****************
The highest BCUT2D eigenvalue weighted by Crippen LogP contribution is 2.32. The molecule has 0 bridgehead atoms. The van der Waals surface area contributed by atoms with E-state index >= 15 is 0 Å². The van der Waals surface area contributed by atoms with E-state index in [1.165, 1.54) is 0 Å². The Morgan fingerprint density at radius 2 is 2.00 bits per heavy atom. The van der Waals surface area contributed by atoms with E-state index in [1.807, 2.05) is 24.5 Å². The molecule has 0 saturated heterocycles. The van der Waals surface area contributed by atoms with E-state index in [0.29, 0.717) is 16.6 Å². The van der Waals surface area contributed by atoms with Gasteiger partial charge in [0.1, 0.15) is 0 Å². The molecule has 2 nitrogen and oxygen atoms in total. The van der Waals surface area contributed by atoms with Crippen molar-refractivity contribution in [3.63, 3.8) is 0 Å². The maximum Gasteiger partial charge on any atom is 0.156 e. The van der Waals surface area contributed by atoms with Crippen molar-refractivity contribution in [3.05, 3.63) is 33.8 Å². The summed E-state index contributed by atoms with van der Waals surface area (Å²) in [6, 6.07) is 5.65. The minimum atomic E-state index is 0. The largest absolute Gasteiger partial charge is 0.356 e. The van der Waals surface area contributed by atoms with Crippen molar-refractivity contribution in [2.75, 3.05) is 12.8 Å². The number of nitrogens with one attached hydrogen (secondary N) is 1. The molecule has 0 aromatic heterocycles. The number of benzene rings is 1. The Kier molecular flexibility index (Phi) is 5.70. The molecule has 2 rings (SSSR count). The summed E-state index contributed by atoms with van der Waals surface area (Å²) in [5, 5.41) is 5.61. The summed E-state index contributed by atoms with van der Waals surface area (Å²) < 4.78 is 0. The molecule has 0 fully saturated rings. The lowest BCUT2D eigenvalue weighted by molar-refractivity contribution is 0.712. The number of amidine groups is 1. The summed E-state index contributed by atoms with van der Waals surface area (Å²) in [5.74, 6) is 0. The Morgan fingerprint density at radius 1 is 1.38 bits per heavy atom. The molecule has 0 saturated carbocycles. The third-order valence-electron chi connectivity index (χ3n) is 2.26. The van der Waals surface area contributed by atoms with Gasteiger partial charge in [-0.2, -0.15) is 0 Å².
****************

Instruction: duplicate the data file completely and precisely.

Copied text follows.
The highest BCUT2D eigenvalue weighted by Crippen LogP contribution is 2.32. The molecule has 0 bridgehead atoms. The van der Waals surface area contributed by atoms with E-state index >= 15 is 0 Å². The van der Waals surface area contributed by atoms with E-state index in [1.165, 1.54) is 0 Å². The Morgan fingerprint density at radius 2 is 2.00 bits per heavy atom. The van der Waals surface area contributed by atoms with E-state index in [1.807, 2.05) is 24.5 Å². The molecule has 0 saturated heterocycles. The van der Waals surface area contributed by atoms with E-state index in [0.29, 0.717) is 16.6 Å². The van der Waals surface area contributed by atoms with Gasteiger partial charge in [0.1, 0.15) is 0 Å². The molecule has 2 nitrogen and oxygen atoms in total. The van der Waals surface area contributed by atoms with Crippen molar-refractivity contribution in [3.63, 3.8) is 0 Å². The maximum Gasteiger partial charge on any atom is 0.156 e. The van der Waals surface area contributed by atoms with Crippen molar-refractivity contribution in [3.05, 3.63) is 33.8 Å². The summed E-state index contributed by atoms with van der Waals surface area (Å²) in [6, 6.07) is 5.65. The minimum atomic E-state index is 0. The largest absolute Gasteiger partial charge is 0.356 e. The van der Waals surface area contributed by atoms with Crippen molar-refractivity contribution in [2.75, 3.05) is 12.8 Å². The number of nitrogens with one attached hydrogen (secondary N) is 1. The molecule has 0 aromatic heterocycles. The number of benzene rings is 1. The Kier molecular flexibility index (Phi) is 5.70. The molecule has 2 rings (SSSR count). The summed E-state index contributed by atoms with van der Waals surface area (Å²) in [5, 5.41) is 5.61. The summed E-state index contributed by atoms with van der Waals surface area (Å²) < 4.78 is 0. The molecule has 0 fully saturated rings. The lowest BCUT2D eigenvalue weighted by molar-refractivity contribution is 0.712. The number of amidine groups is 1. The summed E-state index contributed by atoms with van der Waals surface area (Å²) in [5.74, 6) is 0. The Morgan fingerprint density at radius 1 is 1.38 bits per heavy atom. The molecule has 0 saturated carbocycles. The third-order valence-electron chi connectivity index (χ3n) is 2.26. The van der Waals surface area contributed by atoms with Gasteiger partial charge in [-0.2, -0.15) is 0 Å².